There's something sweetly sentimental and inspiring and downright toe-tappingly awesome about The Okee Dokee Brothers. These guys love the trail...and love their music. And we love them.
Here's the backstory: behind the scenes, Tmber is made up of some pretty great people (if we say so ourselves), and some of us happen to be related to each other too. Which, by the way, really does make us one happy hiking family. So one day, a sister gets a tip from her brother that his daughter – her niece – is digging this bluegrass band. Next thing you know, half the family buys tickets to see said band in concert in Seattle. The grandparents buy a CD, another brother downloads a song or two, and the other sister's kids come home humming some new tunes. End result? Three generations, all singing and wiggling along to The Okee Dokee Brothers.
Lifelong friends Joe Mailander and Justin Lansing, natives of the great state of Colorado, are talented and witty and it's their mission to use their folk music to inspire young and old alike to get outside and appreciate nature. They composed their newest album, Through the Woods, as they hiked sections of the Appalachian Trail – embedding their adventures and the people they met along the way in each song. Their music videos are breathtaking and silly and funny and are bound to bring a smile to your face. Music of the people, yes, and music of the trail. We bet these guys will be playing in your home next...and we'll garner a guess that toes will be tapping away.
Photos and video courtesy of The Okee Dokee Brothers.
With summer practically around the corner, we're knee deep in some craziness around here (more on that later). We ran across this photo the other day while doing some trail research, and were reminded that – as hiking season begins to ramp up – sometimes the people watching is just as good as the nature watching. Look close, and we think you'll tend to agree.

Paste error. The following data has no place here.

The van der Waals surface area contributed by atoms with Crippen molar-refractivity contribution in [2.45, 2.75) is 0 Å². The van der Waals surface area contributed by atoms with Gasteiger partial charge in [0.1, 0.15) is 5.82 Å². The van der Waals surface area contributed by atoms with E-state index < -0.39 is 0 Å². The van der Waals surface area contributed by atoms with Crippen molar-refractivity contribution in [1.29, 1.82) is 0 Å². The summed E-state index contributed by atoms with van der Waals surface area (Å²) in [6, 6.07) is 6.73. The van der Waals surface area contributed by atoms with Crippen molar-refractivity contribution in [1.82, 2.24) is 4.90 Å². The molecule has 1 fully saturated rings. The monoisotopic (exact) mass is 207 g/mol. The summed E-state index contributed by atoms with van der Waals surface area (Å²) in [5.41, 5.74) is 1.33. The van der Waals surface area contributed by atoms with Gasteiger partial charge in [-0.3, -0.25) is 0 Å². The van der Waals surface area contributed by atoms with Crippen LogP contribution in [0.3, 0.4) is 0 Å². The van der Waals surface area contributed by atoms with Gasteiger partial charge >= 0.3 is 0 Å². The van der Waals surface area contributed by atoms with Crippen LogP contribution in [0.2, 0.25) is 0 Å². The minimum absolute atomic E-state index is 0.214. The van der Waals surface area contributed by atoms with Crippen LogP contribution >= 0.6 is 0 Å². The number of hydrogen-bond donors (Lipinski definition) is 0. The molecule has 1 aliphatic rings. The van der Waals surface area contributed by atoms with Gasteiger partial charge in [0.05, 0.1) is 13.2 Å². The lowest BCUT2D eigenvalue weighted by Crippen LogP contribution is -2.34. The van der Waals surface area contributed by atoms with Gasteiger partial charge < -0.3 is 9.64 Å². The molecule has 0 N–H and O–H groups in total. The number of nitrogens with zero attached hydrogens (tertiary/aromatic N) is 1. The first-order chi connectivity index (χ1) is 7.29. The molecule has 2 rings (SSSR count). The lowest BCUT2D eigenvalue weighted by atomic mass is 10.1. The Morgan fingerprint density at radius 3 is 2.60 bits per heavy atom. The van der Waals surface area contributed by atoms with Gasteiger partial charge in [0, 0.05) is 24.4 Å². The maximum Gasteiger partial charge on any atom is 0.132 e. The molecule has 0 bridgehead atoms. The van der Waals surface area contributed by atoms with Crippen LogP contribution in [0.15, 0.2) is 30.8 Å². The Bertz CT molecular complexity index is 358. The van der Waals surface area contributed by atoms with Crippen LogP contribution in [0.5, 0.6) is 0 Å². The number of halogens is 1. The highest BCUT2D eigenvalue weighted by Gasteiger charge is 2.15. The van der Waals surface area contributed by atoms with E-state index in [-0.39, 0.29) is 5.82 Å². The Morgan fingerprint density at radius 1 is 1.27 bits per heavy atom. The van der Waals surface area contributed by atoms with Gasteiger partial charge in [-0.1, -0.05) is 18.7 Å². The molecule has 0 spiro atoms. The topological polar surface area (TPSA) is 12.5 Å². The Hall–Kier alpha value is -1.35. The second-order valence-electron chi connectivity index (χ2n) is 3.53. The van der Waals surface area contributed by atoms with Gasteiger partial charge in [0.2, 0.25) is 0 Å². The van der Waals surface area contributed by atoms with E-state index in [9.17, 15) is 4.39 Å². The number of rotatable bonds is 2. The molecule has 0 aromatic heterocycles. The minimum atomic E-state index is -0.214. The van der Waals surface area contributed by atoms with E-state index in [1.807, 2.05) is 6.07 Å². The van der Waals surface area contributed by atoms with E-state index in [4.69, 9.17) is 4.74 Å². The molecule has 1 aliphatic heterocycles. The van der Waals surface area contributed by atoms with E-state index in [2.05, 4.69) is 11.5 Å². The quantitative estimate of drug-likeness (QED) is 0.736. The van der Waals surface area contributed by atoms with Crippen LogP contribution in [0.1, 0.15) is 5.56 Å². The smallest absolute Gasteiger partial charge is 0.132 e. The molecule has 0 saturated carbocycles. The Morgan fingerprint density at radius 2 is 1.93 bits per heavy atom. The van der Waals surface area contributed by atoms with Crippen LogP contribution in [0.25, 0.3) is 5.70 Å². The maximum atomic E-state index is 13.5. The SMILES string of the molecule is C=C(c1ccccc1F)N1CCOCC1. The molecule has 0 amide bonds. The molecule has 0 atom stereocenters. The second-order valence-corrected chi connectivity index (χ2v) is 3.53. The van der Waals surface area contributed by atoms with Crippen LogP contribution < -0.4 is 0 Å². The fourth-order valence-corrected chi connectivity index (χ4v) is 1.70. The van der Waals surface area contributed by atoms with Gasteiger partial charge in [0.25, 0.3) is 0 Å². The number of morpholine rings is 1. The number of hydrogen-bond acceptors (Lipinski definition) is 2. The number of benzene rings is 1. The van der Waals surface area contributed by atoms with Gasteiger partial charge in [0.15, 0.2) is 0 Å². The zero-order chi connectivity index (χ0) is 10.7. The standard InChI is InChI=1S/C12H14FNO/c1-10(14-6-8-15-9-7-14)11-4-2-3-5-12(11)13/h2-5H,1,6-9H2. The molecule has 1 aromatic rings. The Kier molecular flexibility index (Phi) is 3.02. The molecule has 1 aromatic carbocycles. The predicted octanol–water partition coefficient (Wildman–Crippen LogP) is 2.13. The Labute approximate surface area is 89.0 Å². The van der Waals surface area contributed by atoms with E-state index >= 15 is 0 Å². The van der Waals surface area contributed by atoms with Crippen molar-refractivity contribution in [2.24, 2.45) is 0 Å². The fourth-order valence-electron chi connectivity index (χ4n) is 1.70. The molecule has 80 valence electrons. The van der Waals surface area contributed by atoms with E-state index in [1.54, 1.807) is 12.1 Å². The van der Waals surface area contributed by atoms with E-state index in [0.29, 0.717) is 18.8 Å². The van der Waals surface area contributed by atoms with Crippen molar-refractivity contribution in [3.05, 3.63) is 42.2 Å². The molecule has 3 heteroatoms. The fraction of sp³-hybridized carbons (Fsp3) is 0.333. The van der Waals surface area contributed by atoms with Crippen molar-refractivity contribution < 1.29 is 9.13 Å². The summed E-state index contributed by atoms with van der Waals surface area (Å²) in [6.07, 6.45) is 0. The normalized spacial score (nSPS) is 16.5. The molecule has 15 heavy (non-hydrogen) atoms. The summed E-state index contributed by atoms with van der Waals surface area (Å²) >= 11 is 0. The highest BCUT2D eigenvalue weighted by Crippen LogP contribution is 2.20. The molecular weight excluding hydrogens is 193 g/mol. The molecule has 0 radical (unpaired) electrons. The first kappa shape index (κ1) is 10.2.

By the way, this sweet capture is of Dark Hollow Falls in Shenandoah National Park. That's in Virginia, for those 'best coasters' out there who may not yet have ventured east. Photo credit unknown.
Clearing of Highway 20 is slated to start March 31. That means we're six short weeks away from the golden gateway into the North Cascades opening. NOCA! Our collective heart just skipped a beat. Follow the progress (amazing!) visually on the WSDOT's flickr page.
That image of Diablo Lake above was taken from a viewpoint along the highway a couple years back. A viewpoint! You don't even have to leave your car for that. Imagine what you can see from the trail. Let the daydreaming commence.
Urban Outfitters is heading outdoors. Limited to just a few stores and the internet, Without Walls is Urban Outfitter's curated collection of outdoor clothing and gear, bringing together brands that don't usually mingle. Think Brooks England, hitting the trail with SmartWool. Or Onzie, out for a run with Patagonia. Honestly, we think it's pretty rad.
And it doesn't stop with the merchandise. Without Walls also pieces together a community of adventurers, doing their thing and sharing their stories from the mountains to the ocean to the road. Read about a trip along the Pacific Coast Highway, as documented by Alexa Miller. Or get inspired – and get running – with UndoOrdinary, a running community based in NYC.
The only thing we're wondering is when Without Walls will make an appearance in the Pacific Northwest, the epitome of outdoor style. Just saying. Until then, we'll content ourselves with perusing online.
All photos courtesy of Without Walls | Urban Outfitters.
We say cabin, you say cozy. Or in the woods. Or perhaps logs. We're guessing that 'glass' didn't come to your mind. After reading about the Glass Cabin in La Conner, Washington, though, you can bet it'll be the first word on our lips the next time we play this fun free association game.